When a mischievous Mt. Eccles student cranked up the temperature on the school’s 30-gallon salmon tank, it threatened to undo months of work. But the prank also helped teach students a lesson, said Kate Morse, program director for the Copper River Watershed Project.
“It wasn’t an ideal situation, but it gave us a very teachable moment regarding climate change, and how that can affect fish,” Morse said. “It’ll help us explore some of the things that could happen in real life.”
Salmon growth is guided by how much heat the fish absorb over their lifetimes. Up to a point, more warmth causes salmon to mature more quickly. But, beyond a certain degree, the heat becomes unsurvivable. Over the past three decades, global ocean temperatures have remained consistently higher than at any other point since reliable measurements began in 1880, according to Environmental Protection Agency statistics, raising questions about how much heat salmon can tolerate
Each year, Mt. Eccles Elementary School students hatch salmon from eggs, raise them and release them. By dosing salmon with roughly the same amount of heat they’d receive in the wild, they should be roughly the same size as their contemporaries by the time they’re released, Morse said. The school’s tank has been reengineered to be more tamper-proof, although, as of 2018, there was still occasional horseplay with the temperature.
The salmon egg take for the 2019-2020 school year was held on Oct. 2. The eggs are expected to hatch around February. Throughout their maturation, the salmon will be cared for by Mt. Eccles fourth, fifth and sixth graders, who will monitor the temperature, salinity and acidity of the tank water.
“You can talk about it, but it’s different to witness it, experience it and have that hands-on connection, taking care of the salmon,” Morse said. “It’s not just a theoretical problem on a worksheet. It’s part of their lives.”
In previous years, the CRWP has obtained eggs from Prince William Sound Aquaculture Corporation. However, this year, PWSAC is using salmon stock that cannot legally be released into the wild, Morse said. As a result, Prince William Sound Science Center Board Member Tommy Sheridan and other volunteers were tasked with obtaining salmon eggs the old-fashioned way.
Sheridan, assisted by fisheries biologist Rachel Ertz and retired fisheries biologist Ken Hodges, drew a net across Holbrook Pond and began examining captured salmon for sex and maturity, searching for a mature male and female fish. Despite performing the egg take slightly out of season, a mature female salmon was quickly obtained.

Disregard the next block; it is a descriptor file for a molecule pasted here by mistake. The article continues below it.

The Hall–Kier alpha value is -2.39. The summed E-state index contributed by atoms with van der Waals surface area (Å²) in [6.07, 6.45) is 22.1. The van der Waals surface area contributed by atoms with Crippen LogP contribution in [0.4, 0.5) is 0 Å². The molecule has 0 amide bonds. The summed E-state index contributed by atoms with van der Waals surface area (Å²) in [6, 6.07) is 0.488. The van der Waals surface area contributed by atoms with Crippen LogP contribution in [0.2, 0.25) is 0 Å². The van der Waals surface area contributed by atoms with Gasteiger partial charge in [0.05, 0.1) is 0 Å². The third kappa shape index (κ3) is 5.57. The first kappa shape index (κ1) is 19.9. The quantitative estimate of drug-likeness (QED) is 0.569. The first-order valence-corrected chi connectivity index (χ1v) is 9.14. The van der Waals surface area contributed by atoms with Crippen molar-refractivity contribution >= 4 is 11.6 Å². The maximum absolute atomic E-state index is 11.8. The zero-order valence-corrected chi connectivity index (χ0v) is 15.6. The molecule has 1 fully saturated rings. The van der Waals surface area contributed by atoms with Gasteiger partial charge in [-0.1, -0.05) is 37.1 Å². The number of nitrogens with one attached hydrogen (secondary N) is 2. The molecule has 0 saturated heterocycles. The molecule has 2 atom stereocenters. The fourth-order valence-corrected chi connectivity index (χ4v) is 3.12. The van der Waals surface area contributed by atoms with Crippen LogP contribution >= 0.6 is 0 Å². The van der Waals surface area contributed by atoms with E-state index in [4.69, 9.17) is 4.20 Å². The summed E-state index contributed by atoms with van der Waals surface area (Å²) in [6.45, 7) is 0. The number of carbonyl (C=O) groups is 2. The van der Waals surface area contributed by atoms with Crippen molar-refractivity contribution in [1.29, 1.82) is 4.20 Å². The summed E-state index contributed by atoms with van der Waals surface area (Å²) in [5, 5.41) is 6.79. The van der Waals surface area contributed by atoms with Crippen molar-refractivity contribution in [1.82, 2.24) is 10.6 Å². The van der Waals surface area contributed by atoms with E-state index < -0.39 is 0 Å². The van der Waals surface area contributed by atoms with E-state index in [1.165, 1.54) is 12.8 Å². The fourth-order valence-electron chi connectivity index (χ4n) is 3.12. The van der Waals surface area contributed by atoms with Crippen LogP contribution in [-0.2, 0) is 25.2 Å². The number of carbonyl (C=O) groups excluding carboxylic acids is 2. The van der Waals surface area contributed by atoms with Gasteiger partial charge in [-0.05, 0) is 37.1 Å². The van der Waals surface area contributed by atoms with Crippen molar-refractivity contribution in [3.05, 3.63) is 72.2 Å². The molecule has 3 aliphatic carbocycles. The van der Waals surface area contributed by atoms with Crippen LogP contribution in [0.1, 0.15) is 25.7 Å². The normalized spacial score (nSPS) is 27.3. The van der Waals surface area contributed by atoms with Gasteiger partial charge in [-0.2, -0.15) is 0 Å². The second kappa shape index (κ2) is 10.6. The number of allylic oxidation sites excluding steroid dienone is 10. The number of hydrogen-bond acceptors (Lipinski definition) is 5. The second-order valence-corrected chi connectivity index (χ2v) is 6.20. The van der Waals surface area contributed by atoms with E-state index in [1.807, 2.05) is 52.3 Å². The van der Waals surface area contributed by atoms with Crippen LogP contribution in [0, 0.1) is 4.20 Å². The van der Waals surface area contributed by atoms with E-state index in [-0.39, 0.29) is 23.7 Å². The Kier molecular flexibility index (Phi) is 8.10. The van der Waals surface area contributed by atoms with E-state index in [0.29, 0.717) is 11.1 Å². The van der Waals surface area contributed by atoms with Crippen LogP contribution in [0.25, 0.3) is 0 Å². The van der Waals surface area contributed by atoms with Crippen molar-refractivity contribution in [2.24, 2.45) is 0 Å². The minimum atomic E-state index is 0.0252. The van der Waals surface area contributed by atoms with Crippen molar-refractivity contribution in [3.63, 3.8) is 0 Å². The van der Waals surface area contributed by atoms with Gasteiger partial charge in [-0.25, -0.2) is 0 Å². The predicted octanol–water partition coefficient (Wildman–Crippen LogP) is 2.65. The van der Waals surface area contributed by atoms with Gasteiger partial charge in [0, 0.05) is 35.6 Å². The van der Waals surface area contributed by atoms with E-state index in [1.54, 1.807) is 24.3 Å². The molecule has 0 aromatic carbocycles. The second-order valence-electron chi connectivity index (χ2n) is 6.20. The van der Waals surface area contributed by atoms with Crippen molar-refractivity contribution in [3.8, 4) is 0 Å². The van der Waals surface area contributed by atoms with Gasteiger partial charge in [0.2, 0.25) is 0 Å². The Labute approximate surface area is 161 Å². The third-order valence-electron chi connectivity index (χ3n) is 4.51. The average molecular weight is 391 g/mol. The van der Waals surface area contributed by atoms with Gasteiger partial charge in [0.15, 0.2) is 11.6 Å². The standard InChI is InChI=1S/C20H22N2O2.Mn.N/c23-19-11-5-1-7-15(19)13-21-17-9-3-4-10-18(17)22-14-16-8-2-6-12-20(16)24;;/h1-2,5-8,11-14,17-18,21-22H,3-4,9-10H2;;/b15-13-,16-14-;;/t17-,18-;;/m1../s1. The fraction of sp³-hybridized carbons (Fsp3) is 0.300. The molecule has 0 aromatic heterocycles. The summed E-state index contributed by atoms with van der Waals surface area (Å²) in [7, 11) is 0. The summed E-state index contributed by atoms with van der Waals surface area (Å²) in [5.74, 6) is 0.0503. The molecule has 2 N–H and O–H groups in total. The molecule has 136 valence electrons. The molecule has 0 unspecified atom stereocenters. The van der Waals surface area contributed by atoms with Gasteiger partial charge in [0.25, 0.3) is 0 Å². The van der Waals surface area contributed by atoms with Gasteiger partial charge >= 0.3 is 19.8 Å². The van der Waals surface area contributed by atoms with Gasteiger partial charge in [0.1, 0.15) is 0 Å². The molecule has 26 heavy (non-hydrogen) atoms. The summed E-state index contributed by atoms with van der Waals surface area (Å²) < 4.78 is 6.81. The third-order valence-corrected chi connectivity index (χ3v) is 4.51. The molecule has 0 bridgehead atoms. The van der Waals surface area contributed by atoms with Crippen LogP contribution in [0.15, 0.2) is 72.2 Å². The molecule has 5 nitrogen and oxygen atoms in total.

Salmon reproduce by spraying seminal fluid, or milt, across eggs that have been released into the water. As fertilized salmon eggs are extremely delicate, the volunteers chose to gather the eggs and milt in separate resealable plastic bags, not combining them until after they were transported to the tank. Although mature female salmon typically carry about 2,000 eggs, the volunteers were permitted only to gather 200 eggs.
Mt. Eccles students stood by as the eggs were released from a slit cut in the female salmon’s abdomen and the milt was squeezed from the male salmon. Receiving this very frank illustration of piscine biology, some students broke into an outcry of disgust. However, Isabelle Nothstine, 10, maintained a strong stomach.
“It was really cool to watch them get the eggs and the milt for the tank,” Nothstine said. “I didn’t think it was gross.”
Isabelle Nothstine’s sister, Victoria, noticed fish laying eggs in nearby Holbrook Pond, something she’d previously only encountered in textbooks. This was a strong example of how the program helps students gain a more direct understanding of natural science, Principal Gayle Groff said.
“I’ve only read about that happening,” Victoria Nothstine said. “I never saw it before. Just seeing it is, I think, more funner than reading it.”
For 10-year-old Roman Quemado, who enjoys dining on salmon fillets, encountering entire salmon was confronting.
“You can only see the insides,” Quemado said. “When you see the whole thing, it’s like, ‘What is that?’”
As the class gathering the eggs and releasing the grown salmon fry in spring, fifth grade will focus closely on salmon throughout their classes. Over the year, the fifth graders will study not only salmon biology but the economic effects of salmon on the Cordova community.
“They learn that, if we didn’t have salmon, our community would be much smaller and less prosperous,” Groff said.